Object

Treatment of patients with oligodendrogliomas relies on histopathological grade and characteristic cytogenetic deletions of 1p and 19q, shown to predict radio- and chemosensitivity and prolonged survival. Perfusion weighted magnetic resonance (MR) imaging allows for noninvasive determination of relative tumor blood volume (rTBV) and has been used to predict the grade of astrocytic neoplasms. The aim of this study was to use perfusion weighted MR imaging to predict tumor grade and cytogenetic profile in oligodendroglial neoplasms.

Methods

Thirty patients with oligodendroglial neoplasms who underwent preoperative perfusion MR imaging were retrospectively identified. Tumors were classified by histopathological grade and stratified into two cytogenetic groups: 1p or 1p and 19q loss of heterozygosity (LOH) (Group 1), and 19q LOH only on intact alleles (Group 2). Tumor blood volume was calculated in relation to contralateral white matter. Multivariate logistic regression analysis was used to develop predictive models of cytogenetic profile and tumor grade.

Results

In World Health Organization Grade II neoplasms, the rTBV was significantly greater (p < 0.05) in Group 1 (mean 2.44, range 0.96–3.28; seven patients) compared with Group 2 (mean 1.69, range 1.27–2.08; seven patients). In Grade III neoplasms, the differences between Group 1 (mean 3.38, range 1.59–6.26; four patients) and Group 2 (mean 2.83, range 1.81–3.76; 12 patients) were not significant. The rTBV was significantly greater (p < 0.05) in Grade III neoplasms (mean 2.97, range 1.59–6.26; 16 patients) compared with Grade II neoplasms (mean 2.07, range 0.96–3.28; 14 patients). The models integrating rTBV with cytogenetic profile and grade showed prediction accuracies of 68 and 73%, respectively.

Conclusions

Oligodendroglial classification models derived from advanced imaging will improve the accuracy of tumor grading, provide prognostic information, and have potential to influence treatment decisions.

Restricted access

I. Jonathan Pomeraniec, Hideyuki Kano, Zhiyuan Xu, Brandon Nguyen, Zaid A. Siddiqui, Danilo Silva, Mayur Sharma, Hesham Radwan, Jonathan A. Cohen, Robert F. Dallapiazza, Christian Iorio-Morin, Amparo Wolf, John A. Jane Jr., Inga S. Grills, David Mathieu, Douglas Kondziolka, Cheng-Chia Lee, Chih-Chun Wu, Christopher P. Cifarelli, Tomas Chytka, Gene H. Barnett, L. Dade Lunsford and Jason P. Sheehan

OBJECTIVE

Gamma Knife radiosurgery (GKRS) is frequently used to treat residual or recurrent nonfunctioning pituitary macroadenomas. There is no consensus as to whether GKRS should be used early after surgery or if radiosurgery should be withheld until there is evidence of imaging-defined progression of tumor. Given the high incidence of adenoma progression after subtotal resection over time, the present study intended to evaluate the effect of timing of radiosurgery on outcome.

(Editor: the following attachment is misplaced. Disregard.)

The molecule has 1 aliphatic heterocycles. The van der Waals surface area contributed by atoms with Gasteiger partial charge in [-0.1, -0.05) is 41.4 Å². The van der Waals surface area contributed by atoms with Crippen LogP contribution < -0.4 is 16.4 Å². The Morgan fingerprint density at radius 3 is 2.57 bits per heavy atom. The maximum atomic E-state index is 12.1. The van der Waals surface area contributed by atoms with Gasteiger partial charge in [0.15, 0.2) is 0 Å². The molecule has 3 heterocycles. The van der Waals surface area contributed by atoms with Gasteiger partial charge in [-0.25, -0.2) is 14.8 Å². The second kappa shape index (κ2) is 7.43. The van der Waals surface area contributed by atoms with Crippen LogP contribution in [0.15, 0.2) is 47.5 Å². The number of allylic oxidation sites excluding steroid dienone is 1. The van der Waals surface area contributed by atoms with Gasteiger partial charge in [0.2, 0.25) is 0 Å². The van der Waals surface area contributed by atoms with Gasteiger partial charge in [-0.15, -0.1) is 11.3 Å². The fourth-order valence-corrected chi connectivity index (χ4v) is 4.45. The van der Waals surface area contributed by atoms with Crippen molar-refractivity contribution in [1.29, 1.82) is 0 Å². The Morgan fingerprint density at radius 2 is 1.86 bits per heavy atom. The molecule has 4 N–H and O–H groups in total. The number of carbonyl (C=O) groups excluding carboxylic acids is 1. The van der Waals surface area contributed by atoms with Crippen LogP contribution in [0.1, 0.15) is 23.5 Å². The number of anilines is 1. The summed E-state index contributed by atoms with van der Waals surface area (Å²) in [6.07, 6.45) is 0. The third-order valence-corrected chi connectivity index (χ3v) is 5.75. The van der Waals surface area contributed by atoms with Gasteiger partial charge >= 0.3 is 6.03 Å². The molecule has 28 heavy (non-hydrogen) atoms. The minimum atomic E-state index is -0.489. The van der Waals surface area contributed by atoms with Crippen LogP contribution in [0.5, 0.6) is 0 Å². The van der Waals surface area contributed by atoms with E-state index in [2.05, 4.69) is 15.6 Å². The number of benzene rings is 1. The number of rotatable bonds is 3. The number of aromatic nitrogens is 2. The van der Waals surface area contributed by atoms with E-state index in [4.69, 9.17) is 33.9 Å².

METHODS

This is a multicenter retrospective review of patients with nonfunctioning pituitary macroadenomas who underwent transsphenoidal surgery followed by GKRS from 1987 to 2015 at 9 institutions affiliated with the International Gamma Knife Research Foundation. Patients were matched by adenoma and radiosurgical parameters and stratified based on the interval between last resection and radiosurgery. Operative results, imaging data, and clinical outcomes were compared across groups following early (≤ 6 months after resection) or late (> 6 months after resection) radiosurgery.

RESULTS

After matching, 222 patients met the authors’ study criteria (from an initial collection of 496 patients) and were grouped based on early (n = 111) or late (n = 111) GKRS following transsphenoidal surgery. There was a greater risk of tumor progression after GKRS (p = 0.013) and residual tumor (p = 0.038) in the late radiosurgical group over a median imaging follow-up period of 68.5 months. No significant difference in the occurrence of post-GKRS endocrinopathy was observed (p = 0.68). Thirty percent of patients without endocrinopathy in the early cohort developed new endocrinopathies during the follow-up period versus 27% in the late cohort (p = 0.84). Fourteen percent of the patients in the early group and 25% of the patients in the late group experienced the resolution of endocrine dysfunction after original presentation (p = 0.32).

CONCLUSIONS

In this study, early GKRS was associated with a lower risk of radiological progression of subtotally resected nonfunctioning pituitary macroadenomas compared with expectant management followed by late radiosurgery. Delaying radiosurgery may increase patient risk for long-term adenoma progression. The timing of radiosurgery does not appear to significantly affect the rate of delayed endocrinopathy.